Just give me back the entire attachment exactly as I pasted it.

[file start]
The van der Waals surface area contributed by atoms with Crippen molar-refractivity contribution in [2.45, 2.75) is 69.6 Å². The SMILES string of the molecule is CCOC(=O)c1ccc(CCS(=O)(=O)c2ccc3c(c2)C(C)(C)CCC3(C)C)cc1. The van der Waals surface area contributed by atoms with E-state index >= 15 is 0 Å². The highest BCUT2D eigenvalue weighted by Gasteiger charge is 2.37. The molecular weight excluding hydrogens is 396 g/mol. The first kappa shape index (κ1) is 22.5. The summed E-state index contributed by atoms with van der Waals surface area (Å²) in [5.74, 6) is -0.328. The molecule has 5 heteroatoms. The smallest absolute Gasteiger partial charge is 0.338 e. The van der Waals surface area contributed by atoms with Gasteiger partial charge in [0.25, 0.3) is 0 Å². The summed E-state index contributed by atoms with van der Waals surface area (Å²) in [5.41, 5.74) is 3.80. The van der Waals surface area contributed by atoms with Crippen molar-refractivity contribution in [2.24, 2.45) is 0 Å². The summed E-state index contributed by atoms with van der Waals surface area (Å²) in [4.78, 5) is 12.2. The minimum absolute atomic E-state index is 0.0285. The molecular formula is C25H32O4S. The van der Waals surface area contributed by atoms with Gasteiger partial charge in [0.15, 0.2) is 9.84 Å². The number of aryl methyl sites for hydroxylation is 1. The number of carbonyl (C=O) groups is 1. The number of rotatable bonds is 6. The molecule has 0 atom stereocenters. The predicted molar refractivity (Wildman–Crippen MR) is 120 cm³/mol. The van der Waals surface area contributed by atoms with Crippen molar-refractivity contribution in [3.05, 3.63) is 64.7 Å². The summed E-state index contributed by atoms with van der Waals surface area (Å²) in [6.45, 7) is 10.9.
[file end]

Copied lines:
The van der Waals surface area contributed by atoms with Crippen molar-refractivity contribution in [2.45, 2.75) is 69.6 Å². The SMILES string of the molecule is CCOC(=O)c1ccc(CCS(=O)(=O)c2ccc3c(c2)C(C)(C)CCC3(C)C)cc1. The van der Waals surface area contributed by atoms with E-state index >= 15 is 0 Å². The highest BCUT2D eigenvalue weighted by Gasteiger charge is 2.37. The molecular weight excluding hydrogens is 396 g/mol. The first kappa shape index (κ1) is 22.5. The summed E-state index contributed by atoms with van der Waals surface area (Å²) in [5.74, 6) is -0.328. The molecule has 5 heteroatoms. The smallest absolute Gasteiger partial charge is 0.338 e. The van der Waals surface area contributed by atoms with Gasteiger partial charge in [0.25, 0.3) is 0 Å². The summed E-state index contributed by atoms with van der Waals surface area (Å²) in [5.41, 5.74) is 3.80. The van der Waals surface area contributed by atoms with Crippen molar-refractivity contribution in [2.24, 2.45) is 0 Å². The summed E-state index contributed by atoms with van der Waals surface area (Å²) in [4.78, 5) is 12.2. The minimum absolute atomic E-state index is 0.0285. The molecular formula is C25H32O4S. The van der Waals surface area contributed by atoms with Gasteiger partial charge in [0.15, 0.2) is 9.84 Å². The number of aryl methyl sites for hydroxylation is 1. The number of carbonyl (C=O) groups is 1. The number of rotatable bonds is 6. The molecule has 0 atom stereocenters. The predicted molar refractivity (Wildman–Crippen MR) is 120 cm³/mol. The van der Waals surface area contributed by atoms with Crippen molar-refractivity contribution in [3.05, 3.63) is 64.7 Å². The summed E-state index contributed by atoms with van der Waals surface area (Å²) in [6.45, 7) is 10.9.